An internal disaster can occur in many forms, from a fire in the hospital’s kitchen, to a chemical spill, to a bomb threat. With the multitude of potential hazards, developing a plan to keep your hospital functioning during these times can be quite a challenge.
Thankfully, most internal disaster preparedness plans share some key elements. Let’s take a look at them - and also review special considerations that need to be taken for specific situations:
What is the level of the threat?
Every potential disaster situation should be evaluated in terms of its threat to safety, so that a decision can be made about how to proceed.
- Level 1: Affects only the local area. Patient care can be continued without interruption. No serious threat to patients, visitors or employees. Activate the Hospital Command Center.
- Level 2: Patient care may be affected. The situation may extend beyond the local area, and there is potential for a safety threat to individuals. Activate the Hospital Command Center and await further instructions.
- Level 3: There is a significant impact to patient care and individual safety extending beyond the local area. External resources are needed. Activate the Hospital Command Center and anticipate that action will need to be taken.
Is an evacuation or relocation necessary?
Depending on the level of the threat, a decision will be made regarding whether patients need to be relocated to another area of the hospital or evacuated completely. If relocation is necessary, the plan should specify how patients should be moved. If full evacuation is necessary, the plan should contain information about how the evacuation will take place, as well as the location of holding areas for discharged patients who are waiting for available transportation.
What resources are available, and what is needed?
This section of your disaster plan should address the current state of the hospital and its ability to proceed with safe patient care. All patient care units should report their current census, acuity, critical issues resulting from the disaster, and number of staff members on site or with the ability to come in.
The plan should also explain how other hospital employees including Social Work, Environmental Services, Transportation, and Safety and Security will assist during this time.
Additional supplies may be needed during an internal disaster, especially if relocation or evacuation is necessary. Critically ill patients may need to be transported and treated in non-typical patient care areas. Portable equipment such as ventilators and suction machines should be on standby. A crash cart should be available in every holding area. Stretchers may be needed to move patients on stairwells, if the elevators are not functioning.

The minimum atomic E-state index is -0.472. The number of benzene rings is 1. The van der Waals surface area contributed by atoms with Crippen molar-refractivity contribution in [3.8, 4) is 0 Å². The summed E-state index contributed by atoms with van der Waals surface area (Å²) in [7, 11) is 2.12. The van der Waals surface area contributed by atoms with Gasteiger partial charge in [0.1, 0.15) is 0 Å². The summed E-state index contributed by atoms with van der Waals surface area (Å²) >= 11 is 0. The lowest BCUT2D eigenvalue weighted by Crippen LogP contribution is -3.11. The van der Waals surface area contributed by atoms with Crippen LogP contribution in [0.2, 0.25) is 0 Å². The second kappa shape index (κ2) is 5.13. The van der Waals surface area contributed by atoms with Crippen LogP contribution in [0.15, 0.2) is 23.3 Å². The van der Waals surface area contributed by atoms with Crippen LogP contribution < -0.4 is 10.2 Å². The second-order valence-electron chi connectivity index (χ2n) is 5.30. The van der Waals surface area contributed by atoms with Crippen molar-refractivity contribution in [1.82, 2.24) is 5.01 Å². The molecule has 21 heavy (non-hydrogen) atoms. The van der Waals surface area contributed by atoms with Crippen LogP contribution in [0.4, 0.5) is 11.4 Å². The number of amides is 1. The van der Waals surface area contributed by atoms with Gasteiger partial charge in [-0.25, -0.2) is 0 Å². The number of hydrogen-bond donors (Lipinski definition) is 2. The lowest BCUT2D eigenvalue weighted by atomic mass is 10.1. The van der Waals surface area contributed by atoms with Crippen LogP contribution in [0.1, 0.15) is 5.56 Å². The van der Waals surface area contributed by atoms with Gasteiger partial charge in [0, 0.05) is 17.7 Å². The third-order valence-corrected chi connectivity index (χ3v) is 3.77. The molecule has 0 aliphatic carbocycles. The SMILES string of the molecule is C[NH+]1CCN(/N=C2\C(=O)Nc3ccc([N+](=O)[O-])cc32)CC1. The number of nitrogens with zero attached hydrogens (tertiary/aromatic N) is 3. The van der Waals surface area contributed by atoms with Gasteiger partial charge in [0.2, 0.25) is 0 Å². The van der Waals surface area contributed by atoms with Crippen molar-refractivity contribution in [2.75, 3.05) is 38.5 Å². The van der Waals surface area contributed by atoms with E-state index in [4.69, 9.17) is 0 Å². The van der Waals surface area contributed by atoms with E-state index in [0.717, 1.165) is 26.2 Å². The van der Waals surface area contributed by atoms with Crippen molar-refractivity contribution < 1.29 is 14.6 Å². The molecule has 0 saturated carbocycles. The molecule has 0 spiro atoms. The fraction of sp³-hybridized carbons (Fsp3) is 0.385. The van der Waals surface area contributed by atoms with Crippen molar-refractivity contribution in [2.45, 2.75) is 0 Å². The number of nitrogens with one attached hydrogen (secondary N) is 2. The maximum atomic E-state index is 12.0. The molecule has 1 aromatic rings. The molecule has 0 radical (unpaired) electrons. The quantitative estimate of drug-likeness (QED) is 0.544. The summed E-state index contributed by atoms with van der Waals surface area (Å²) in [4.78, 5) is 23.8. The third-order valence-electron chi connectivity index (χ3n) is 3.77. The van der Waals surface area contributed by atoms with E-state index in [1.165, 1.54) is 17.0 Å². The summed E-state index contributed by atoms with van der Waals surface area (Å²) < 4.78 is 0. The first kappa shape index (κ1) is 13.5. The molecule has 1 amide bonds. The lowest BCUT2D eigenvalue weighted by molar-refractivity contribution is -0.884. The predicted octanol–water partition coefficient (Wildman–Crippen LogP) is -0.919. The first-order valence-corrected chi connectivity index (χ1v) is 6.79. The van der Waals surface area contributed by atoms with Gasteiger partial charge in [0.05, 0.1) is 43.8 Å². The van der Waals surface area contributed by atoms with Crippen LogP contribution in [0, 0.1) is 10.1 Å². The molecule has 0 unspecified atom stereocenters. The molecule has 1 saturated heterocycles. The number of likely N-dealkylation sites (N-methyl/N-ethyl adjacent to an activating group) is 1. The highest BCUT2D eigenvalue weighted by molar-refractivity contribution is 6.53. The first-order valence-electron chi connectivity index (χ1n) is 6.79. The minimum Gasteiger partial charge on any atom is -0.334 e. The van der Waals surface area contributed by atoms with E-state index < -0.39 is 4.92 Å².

Internal disaster plans should contain specific information on how to proceed during various types of situations. Some examples are below:
- Power loss: Does your plan specify what equipment can be plugged into the red emergency outlets? Do you have back-up medical equipment that does not require electricity, such as manual blood pressure cuffs, forehead thermometer strips, or battery-powered aspirators?
- Communication disruption: Does your hospital have cellular phones or 2-way radios that can be used? If your paging system is not functioning, how will you communicate emergencies? Do you have an emergency phone tree established?
- Hostage situation: How is a hostage situation communicated? What should an employee do if they are involved in one?
- Hazardous Materials: Does your plan specify for the isolation of patients or employees if necessary? Do you have an adequate stock of personal protective equipment?
- Water loss: Do you have emergency water available? Does your plan specify how to ration water? Does it take into account that water loss could also affect medical vacuum and that portable suction will be needed?
- Child or Newborn Abduction: Does your facility have the ability to automatically stop elevators and lock stairwells in the case of a potential child abduction? Are your newborns given an electronic tag that will alarm if they are removed from the unit?
Your hospital internal disaster plans need to address the wide array of potential situations that could arise and impact patient care. While most share a common core, the plans should be specified for each type of emergency in order to keep your patients and employees safe at all times.
Editor's Note: This blog was originally posted in September 2015, it has since been updated.